PHP Programação

A bref AWS PHP story – Part 2

We are starting Part 2 of the Series "A bref AWS PHP history". You can check Part 1, where I presented the PHP language as a reliable and good alternative for Serverless applications.

Part 2 is to show how CDK will describe more AWS resource dependencies; how policies and roles are involved in this process; how to test if they are applied as expected; and how PHP services will use those resources.

Some of those topics seem straightforward to some people, but I would like to avoid guessing that this is known to the audience since I have experienced some PHP developers struggling to put all these together for the first time due to the paradigm change. It should be fun.

Table of contents:

  1. What else are we doing?
  2. Describing more AWS services - Adding an S3 bucket
  3. Services permissions
  4. Testing CDK
  5. PHP and AWS Services
    1. Handlers
    2. Application, Domain, Infrastructure, etc
  6. Wrap-up
  7. P.S.: Stats

What else are we doing?

The Part 1 function was returning a Fibonacci result from an int. Very simple. We will keep it simple for now to focus on putting the PHP code into a lambda and allowing PHP code to interact with AWS Services.

The computing complexity is irrelevant because it could be very complex logic or very simple, and the topics we are discussing in this part of the series will use the same design.

The lambda will now use the result of the Fibonacci of a provided integer or a random integer from 400 to 1000 (to get a good image and not to overflow integer). This integer is the number of pixels of an image from the bucket and an arbitrary request metadata we are creating. If the image does not exist, the lambda will fetch a random image from the web with that number of pixels, save it and generate the metadata.

Get the part-2 source-code on GitHub and the diff from part-1.

Describing more AWS services - Adding an S3 bucket

S3 buckets are simple yet compelling services for multipurpose workloads. It will be added to the series as a basic storage mechanism. The lambda function, now called GetFibonacciImage function, will need some permissions to manage the bucket.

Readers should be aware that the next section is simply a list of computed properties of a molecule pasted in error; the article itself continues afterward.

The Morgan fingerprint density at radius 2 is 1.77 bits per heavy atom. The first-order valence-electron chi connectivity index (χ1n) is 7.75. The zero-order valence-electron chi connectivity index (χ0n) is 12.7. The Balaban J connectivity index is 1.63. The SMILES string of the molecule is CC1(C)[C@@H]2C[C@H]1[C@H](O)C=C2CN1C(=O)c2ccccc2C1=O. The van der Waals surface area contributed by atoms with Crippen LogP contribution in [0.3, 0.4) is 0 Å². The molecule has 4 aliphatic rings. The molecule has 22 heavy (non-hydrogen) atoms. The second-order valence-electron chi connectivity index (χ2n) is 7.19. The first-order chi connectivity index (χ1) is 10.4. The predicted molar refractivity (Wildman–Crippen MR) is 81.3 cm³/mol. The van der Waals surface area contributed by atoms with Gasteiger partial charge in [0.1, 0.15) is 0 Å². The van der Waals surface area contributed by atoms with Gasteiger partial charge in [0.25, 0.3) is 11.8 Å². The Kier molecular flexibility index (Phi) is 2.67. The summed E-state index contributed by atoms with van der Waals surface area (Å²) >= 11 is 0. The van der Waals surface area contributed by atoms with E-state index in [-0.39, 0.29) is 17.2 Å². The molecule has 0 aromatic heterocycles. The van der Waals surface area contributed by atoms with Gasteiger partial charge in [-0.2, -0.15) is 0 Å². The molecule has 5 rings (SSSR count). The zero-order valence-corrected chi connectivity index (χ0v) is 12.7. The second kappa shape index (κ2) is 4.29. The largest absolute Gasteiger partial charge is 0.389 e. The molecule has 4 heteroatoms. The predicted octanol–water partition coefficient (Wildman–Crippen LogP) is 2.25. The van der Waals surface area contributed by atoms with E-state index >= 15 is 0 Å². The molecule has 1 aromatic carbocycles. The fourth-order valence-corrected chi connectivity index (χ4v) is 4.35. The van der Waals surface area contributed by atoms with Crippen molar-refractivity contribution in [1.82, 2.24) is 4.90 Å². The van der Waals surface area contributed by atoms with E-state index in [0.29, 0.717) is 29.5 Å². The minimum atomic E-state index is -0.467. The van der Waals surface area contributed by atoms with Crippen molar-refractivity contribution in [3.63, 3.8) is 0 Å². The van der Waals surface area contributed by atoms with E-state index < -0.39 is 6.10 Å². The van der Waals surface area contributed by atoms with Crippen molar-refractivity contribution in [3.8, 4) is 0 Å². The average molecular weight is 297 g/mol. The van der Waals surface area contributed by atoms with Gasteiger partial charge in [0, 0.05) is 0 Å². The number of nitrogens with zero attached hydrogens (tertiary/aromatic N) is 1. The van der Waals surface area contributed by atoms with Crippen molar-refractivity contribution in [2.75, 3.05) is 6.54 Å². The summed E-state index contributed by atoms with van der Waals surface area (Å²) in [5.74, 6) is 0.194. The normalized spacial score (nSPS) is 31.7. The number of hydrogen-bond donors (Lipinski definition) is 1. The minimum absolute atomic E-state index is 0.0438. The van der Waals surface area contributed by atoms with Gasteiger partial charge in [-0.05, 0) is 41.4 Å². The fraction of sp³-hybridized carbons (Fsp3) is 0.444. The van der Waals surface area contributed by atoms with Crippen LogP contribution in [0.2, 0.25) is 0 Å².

Starting from the bucket definition, CDK give fantastic constructs, and it goes like this:


    const brefBucket = new Bucket(this, `${stackPrefix}Bucket`, {
      autoDeleteObjects: true,
      removalPolicy: RemovalPolicy.DESTROY,

By default, buckets will not be deleted during a CDK destroy because they need to be empty. So you will have a hanging bucket in your account. I don't want to keep those contents if the lambda no longer exists. Then autoDeleteObjects and removalPolicy options are selected to enable the destruction of the buckets and their contents if I execute a stack destroy.

We want to decouple the configuration from the implementation to have a more SOLID code. That way, we avoid hard-coded configuration, making our code cleaner and more robust. Then, the code is ready to work, no matter the bucket name.

The implementation code is aware that the name will come from an environment variable and will work with that (yes, if you think that test will be easy to write, you are right):



      environment: {
        BUCKET_NAME: brefBucket.bucketName,

Services permissions

There is a Lambda Function and an S3 Bucket. The described use case determines that the lambda needs read and write permissions to the bucket. And nothing more. It is a good practice to give the minimum necessary permission to a resource:



The result is a list of actions added to the policy recommended by AWS for operations requiring only read and write.

          Action: [

Testing CDK

Testing is a great feature of CDK, and we can see how tests can verify our changes with npm t:

That there is a function

  const functionName = 'GetFibonacciImage';
  /* ... */
  it('Should have a lambda function to get fibonacci', () => {
    template.hasResourceProperties('AWS::Lambda::Function', {
      Layers: [Cdk.CdkStack.brefLayerFunctionArn],
      FunctionName: functionName,

And if only the permissions the lambda needs were granted:

  it('Should have a policy for S3', () => {
    template.hasResourceProperties('AWS::IAM::Policy', {